In fact, addressing an earlier speaker, we can avoid the limitation of reimbursement on hospitals because our technology addresses early detection of heart disease and the statistics are such that people with chest pains arrive at hospitals and 70 percent of them don’t have heart disease. And yet they get taken into hospitals and then causing this reimbursement problems.

With our technology in 15 minutes can decide whether the chest pain originates from heart disease or chest pain or indigestion or something else so they don’t have to be admitted.

So anyway, it’s an interesting story, but keep in mind larger types of funding needs as well as the readiness of foreign investors to come in now and take over the technology.

Joe Hage: Was there a question there?

Amy Butler: I think it was more of, it was an additional experience and what he is finding that he was sharing with all of us which is something that we were asking the audience to do is share what those real life examples are.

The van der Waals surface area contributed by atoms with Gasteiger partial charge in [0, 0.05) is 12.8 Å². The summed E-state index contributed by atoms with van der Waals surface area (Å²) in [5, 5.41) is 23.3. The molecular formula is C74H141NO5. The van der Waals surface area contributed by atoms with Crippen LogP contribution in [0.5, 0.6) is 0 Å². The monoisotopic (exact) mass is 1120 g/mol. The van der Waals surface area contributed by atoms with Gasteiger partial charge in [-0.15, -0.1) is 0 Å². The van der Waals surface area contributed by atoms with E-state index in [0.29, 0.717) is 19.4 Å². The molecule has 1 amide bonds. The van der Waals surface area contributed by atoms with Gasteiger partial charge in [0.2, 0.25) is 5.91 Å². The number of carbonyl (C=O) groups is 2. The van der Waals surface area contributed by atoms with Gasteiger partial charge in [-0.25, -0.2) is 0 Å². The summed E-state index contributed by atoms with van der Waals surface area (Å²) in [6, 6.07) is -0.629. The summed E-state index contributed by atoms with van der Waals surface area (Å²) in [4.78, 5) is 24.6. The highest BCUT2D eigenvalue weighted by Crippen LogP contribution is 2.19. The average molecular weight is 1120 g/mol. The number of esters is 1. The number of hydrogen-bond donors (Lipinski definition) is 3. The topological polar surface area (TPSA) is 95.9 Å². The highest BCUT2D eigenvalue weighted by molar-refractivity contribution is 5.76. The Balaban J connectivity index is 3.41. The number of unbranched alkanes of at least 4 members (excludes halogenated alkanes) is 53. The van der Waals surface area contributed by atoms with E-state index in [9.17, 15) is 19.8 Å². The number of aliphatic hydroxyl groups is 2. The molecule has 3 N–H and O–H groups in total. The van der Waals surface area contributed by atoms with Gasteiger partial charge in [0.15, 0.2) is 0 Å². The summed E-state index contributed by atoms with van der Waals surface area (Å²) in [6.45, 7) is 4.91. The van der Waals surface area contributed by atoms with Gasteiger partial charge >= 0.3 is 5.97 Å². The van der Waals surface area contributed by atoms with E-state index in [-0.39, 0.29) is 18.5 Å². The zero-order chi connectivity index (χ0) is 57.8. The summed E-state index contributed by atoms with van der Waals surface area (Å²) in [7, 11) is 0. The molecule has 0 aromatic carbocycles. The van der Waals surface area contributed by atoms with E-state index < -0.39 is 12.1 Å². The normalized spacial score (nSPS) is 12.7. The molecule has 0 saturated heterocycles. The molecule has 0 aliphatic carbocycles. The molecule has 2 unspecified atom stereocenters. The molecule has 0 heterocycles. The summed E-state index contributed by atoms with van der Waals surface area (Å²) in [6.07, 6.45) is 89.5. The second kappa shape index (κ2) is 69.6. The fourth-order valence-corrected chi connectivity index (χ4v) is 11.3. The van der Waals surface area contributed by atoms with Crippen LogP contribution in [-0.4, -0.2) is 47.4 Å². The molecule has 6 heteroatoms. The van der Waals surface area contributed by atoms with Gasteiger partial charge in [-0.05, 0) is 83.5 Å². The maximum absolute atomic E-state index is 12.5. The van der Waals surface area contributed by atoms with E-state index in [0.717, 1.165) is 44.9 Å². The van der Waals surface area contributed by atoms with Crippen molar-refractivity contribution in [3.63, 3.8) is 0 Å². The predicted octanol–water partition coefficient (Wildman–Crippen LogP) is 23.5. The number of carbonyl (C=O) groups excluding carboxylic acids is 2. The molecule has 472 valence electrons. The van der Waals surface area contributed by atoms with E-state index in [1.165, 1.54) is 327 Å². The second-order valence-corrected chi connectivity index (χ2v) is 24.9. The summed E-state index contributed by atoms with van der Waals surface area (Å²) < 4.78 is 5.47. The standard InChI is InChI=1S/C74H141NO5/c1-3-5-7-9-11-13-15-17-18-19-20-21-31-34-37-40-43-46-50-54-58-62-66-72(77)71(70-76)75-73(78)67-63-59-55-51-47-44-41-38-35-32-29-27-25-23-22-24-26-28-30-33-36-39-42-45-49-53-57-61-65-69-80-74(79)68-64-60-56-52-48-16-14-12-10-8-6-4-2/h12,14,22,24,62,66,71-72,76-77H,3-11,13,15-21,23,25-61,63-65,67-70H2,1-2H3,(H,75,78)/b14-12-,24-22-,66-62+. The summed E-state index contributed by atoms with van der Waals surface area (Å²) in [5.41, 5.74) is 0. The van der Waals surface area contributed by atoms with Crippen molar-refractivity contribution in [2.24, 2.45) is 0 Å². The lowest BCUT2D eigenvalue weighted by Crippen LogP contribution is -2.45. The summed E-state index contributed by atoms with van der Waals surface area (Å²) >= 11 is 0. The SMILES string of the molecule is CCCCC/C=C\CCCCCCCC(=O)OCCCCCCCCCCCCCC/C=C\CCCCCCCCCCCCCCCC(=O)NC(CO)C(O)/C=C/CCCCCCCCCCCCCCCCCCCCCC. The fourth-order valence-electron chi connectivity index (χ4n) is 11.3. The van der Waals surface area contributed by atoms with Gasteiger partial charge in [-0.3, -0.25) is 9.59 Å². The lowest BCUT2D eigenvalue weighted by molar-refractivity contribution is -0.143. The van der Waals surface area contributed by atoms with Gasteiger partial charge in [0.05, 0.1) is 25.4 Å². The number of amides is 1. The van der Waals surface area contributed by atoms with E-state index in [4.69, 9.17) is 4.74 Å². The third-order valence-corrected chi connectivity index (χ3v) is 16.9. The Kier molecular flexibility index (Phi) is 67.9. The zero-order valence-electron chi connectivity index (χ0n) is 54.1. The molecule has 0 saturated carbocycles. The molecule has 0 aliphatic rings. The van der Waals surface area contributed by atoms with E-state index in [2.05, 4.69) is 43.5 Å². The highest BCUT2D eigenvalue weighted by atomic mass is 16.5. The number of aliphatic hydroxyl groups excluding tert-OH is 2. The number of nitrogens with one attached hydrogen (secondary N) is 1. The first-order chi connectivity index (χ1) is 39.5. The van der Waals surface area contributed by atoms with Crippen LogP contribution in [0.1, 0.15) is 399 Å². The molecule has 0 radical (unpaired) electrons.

Agreed, sometimes the United States investors aren’t willing to go there and sometimes it is offshore investors that help bring in. Sometimes it is going to be your first sale is in another country.

So I think that the message there is keeping a very open and flexible mind and understanding that you might have to change your pathway in order to get to market the first time.

Would you please join me in thanking our panel and they’ll be around so they can answer some questions if you have them.

(Applause)